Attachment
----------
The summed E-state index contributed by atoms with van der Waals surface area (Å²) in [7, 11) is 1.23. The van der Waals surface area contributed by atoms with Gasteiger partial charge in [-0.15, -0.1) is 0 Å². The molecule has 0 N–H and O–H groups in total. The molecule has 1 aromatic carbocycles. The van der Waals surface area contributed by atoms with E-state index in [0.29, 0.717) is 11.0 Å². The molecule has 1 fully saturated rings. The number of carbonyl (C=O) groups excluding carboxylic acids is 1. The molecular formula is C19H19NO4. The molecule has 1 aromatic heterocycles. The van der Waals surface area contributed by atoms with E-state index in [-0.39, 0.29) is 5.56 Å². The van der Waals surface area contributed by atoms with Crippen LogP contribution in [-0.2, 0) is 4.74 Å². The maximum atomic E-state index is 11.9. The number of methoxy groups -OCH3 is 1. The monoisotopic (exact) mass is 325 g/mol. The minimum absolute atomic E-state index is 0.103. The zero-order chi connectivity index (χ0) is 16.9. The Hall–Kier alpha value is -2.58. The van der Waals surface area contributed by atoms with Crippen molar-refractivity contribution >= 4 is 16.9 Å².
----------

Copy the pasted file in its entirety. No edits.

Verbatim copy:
The summed E-state index contributed by atoms with van der Waals surface area (Å²) in [7, 11) is 1.23. The van der Waals surface area contributed by atoms with Gasteiger partial charge in [-0.15, -0.1) is 0 Å². The molecule has 0 N–H and O–H groups in total. The molecule has 1 aromatic carbocycles. The van der Waals surface area contributed by atoms with E-state index in [0.29, 0.717) is 11.0 Å². The molecule has 1 fully saturated rings. The number of carbonyl (C=O) groups excluding carboxylic acids is 1. The molecular formula is C19H19NO4. The molecule has 1 aromatic heterocycles. The van der Waals surface area contributed by atoms with E-state index in [-0.39, 0.29) is 5.56 Å². The van der Waals surface area contributed by atoms with Crippen LogP contribution in [-0.2, 0) is 4.74 Å². The maximum atomic E-state index is 11.9. The number of methoxy groups -OCH3 is 1. The monoisotopic (exact) mass is 325 g/mol. The minimum absolute atomic E-state index is 0.103. The zero-order chi connectivity index (χ0) is 16.9. The Hall–Kier alpha value is -2.58. The van der Waals surface area contributed by atoms with Crippen molar-refractivity contribution >= 4 is 16.9 Å².